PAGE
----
PathogenesisThe pathogenesis of ovarian carcinoma remains unclear. Several theories have been proposed to explain the epidemiology of ovarian cancer including the theory of incessant ovulation,[1,2] gonadotropin stimulation,[3] excess androgenic stimulation,[4] and inflammation.[5] Associated risk factors for ovarian cancer support some or all of these hypotheses. Oral contraceptive use is consistently associated with a decreased risk of ovarian cancer and may operate through preventing the trauma from repeated ovulation by lowering exposure to gonadotropins. No one theory, however, explains all the associated risk factors.Protective Factors Factors associated with a decreased risk of ovarian cancer include: (1) using oral contraceptives, (2) having and breastfeeding children, (3) having a bilateral tubal ligation or hysterectomy, and (4) having a prophylactic oophorectomy.Oral contraceptives Multiple studies have consistently demonstrated a decrease in

  6. Ovarian Epithelial Cancer Treatment (PDQ®): Treatment - Patient Information [NCI] - Get More Information From NCI

    Call 1-800-4-CANCERFor more information, U.S. residents may call the National Cancer Institute's (NCI's) Cancer Information Service toll-free at 1-800-4-CANCER (1-800-422-6237) Monday through Friday from 8:00 a.m. to 8:00 p.m., Eastern Time. A trained Cancer Information Specialist is available to answer your questions.Chat online The NCI's LiveHelp® online chat service provides Internet users with the ability to chat online with an Information Specialist. The service is available from 8:00 a.m. to 11:00 p.m. Eastern time, Monday through Friday. Information Specialists can help Internet users find information on NCI Web sites and answer questions about cancer. Write to usFor more information from the NCI, please write to this address:NCI Public Inquiries Office9609 Medical Center Dr. Room 2E532 MSC 9760Bethesda, MD 20892-9760Search the NCI Web siteThe NCI Web site provides online access to information on cancer, clinical trials, and other Web sites and organizations that offer support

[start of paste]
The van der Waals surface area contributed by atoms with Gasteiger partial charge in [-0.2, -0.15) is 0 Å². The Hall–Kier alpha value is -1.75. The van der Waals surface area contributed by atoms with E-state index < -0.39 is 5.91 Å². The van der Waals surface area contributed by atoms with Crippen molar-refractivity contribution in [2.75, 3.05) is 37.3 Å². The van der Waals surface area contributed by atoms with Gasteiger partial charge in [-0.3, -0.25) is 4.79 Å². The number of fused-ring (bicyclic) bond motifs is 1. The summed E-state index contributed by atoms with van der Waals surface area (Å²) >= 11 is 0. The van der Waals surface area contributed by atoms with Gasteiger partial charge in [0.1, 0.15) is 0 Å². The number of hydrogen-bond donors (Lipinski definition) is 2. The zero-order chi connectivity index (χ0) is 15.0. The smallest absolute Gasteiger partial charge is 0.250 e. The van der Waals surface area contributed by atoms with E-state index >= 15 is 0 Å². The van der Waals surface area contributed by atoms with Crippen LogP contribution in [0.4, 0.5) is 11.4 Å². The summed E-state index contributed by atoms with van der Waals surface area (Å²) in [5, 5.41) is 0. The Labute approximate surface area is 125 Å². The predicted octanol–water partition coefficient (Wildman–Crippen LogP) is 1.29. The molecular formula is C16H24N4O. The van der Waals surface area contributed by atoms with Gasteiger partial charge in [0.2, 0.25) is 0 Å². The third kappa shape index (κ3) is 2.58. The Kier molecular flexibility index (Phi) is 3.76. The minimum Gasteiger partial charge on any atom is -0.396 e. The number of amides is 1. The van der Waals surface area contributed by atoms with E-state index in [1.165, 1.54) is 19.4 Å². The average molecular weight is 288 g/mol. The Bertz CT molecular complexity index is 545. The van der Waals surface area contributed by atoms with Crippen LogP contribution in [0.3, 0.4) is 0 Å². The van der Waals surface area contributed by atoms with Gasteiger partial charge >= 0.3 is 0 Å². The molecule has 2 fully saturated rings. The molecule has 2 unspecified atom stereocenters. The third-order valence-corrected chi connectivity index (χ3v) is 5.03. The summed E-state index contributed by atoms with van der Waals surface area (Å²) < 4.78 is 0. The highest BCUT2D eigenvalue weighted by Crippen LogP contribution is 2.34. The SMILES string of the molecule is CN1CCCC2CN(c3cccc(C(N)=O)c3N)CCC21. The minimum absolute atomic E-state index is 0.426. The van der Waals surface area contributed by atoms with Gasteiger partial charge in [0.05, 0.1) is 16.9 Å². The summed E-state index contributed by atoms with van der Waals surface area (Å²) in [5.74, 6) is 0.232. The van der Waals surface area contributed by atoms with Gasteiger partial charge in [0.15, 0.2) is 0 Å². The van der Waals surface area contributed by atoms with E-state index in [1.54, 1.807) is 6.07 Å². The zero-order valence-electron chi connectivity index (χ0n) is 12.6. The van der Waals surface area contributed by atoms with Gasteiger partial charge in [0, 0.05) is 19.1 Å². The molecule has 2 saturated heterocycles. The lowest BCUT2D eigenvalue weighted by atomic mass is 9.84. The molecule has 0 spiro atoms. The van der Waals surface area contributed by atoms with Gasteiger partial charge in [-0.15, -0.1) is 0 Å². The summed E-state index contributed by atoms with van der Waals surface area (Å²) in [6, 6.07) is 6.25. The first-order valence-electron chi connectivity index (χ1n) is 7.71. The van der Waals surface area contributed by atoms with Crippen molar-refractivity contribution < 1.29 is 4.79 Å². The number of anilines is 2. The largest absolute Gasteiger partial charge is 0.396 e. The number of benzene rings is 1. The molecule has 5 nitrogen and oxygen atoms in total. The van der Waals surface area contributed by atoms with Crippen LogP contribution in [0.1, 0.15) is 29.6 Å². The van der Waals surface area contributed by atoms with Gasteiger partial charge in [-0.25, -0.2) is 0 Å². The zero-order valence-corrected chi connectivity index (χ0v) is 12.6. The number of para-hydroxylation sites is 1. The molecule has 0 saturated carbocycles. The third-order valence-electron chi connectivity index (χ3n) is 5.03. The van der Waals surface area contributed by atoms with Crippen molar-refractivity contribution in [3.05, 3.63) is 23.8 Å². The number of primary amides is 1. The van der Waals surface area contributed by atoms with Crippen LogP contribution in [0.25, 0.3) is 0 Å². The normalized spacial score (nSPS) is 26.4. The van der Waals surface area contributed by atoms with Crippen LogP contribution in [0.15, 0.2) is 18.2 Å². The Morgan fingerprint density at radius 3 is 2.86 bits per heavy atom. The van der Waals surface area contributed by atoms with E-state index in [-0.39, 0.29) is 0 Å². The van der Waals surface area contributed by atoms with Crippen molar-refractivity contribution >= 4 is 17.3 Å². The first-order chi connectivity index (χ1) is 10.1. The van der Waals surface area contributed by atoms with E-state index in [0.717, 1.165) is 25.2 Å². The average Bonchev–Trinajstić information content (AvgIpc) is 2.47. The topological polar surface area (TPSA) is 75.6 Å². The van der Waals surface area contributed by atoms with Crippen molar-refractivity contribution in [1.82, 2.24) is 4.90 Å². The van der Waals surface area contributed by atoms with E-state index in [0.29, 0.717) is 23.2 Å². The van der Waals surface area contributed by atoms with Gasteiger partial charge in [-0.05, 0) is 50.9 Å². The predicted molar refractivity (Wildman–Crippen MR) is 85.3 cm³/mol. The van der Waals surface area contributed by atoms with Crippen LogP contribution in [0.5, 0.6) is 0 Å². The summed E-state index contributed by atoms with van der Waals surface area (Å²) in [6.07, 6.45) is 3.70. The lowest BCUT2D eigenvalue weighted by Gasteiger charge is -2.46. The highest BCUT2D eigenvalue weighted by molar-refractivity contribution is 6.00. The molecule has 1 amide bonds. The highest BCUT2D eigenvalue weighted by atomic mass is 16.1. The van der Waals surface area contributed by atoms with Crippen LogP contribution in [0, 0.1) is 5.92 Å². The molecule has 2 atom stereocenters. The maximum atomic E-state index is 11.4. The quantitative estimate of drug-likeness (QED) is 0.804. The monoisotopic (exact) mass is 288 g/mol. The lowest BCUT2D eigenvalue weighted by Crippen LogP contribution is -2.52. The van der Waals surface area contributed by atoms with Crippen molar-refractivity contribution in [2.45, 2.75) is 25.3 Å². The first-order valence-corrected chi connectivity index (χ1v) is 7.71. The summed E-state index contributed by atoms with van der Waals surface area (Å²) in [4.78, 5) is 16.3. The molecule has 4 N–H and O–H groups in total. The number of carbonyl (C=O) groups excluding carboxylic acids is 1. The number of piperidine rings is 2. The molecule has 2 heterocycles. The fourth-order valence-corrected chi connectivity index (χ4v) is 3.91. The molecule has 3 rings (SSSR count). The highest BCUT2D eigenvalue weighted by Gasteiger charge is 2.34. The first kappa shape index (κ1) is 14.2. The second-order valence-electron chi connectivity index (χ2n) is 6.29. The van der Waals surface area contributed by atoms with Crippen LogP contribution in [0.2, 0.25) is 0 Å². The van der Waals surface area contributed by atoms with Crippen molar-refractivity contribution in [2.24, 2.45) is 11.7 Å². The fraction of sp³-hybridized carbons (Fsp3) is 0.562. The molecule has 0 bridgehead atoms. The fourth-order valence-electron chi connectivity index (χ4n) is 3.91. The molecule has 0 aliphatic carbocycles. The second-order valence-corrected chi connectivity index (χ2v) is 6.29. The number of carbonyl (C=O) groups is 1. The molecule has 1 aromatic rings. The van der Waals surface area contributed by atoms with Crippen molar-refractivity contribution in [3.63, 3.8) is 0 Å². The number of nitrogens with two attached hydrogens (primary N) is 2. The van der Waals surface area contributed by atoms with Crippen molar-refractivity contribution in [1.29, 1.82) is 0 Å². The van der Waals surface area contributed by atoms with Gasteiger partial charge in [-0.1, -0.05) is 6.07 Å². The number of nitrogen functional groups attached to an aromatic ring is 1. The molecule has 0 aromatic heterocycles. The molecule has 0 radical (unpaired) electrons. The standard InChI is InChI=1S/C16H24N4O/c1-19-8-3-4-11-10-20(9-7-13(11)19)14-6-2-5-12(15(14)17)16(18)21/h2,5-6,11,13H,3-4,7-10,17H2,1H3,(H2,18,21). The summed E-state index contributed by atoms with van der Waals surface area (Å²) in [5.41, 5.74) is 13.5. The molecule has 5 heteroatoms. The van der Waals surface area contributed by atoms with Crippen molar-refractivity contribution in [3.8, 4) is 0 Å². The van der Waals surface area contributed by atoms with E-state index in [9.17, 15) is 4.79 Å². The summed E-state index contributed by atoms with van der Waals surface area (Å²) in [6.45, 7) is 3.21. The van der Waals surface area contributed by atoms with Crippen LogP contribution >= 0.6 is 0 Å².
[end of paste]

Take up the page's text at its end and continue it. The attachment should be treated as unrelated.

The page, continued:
7. Ovarian Germ Cell Tumors Treatment (PDQ®): Treatment - Health Professional Information [NCI] - Cellular Classification of Ovarian Germ Cell Tumors

    The following histologic subtypes have been described.[1,2]Dysgerminoma.Other germ cell tumors: Endodermal sinus tumor (rare subtypes are hepatoid and intestinal).[1]Embryonal carcinoma.Polyembryoma.Choriocarcinoma.Teratoma: Immature.Mature: Solid.Cystic: Dermoid cyst (mature cystic teratoma).Dermoid cyst with malignant transformation.Monodermal and highly specialized: Struma ovarii.Carcinoid.Struma ovarii and carcinoid.Others (e.g., malignant neuroectodermal and ependymoma).Mixed forms.References: Gershenson DM: Update on malignant ovarian germ cell tumors. Cancer 71 (4 Suppl): 1581-90, 1993. Serov SF, Scully RE, Robin IH: International Histologic Classification of Tumours: No. 9. Histological Typing of Ovarian Tumours. Geneva: World Health Organization, 1973.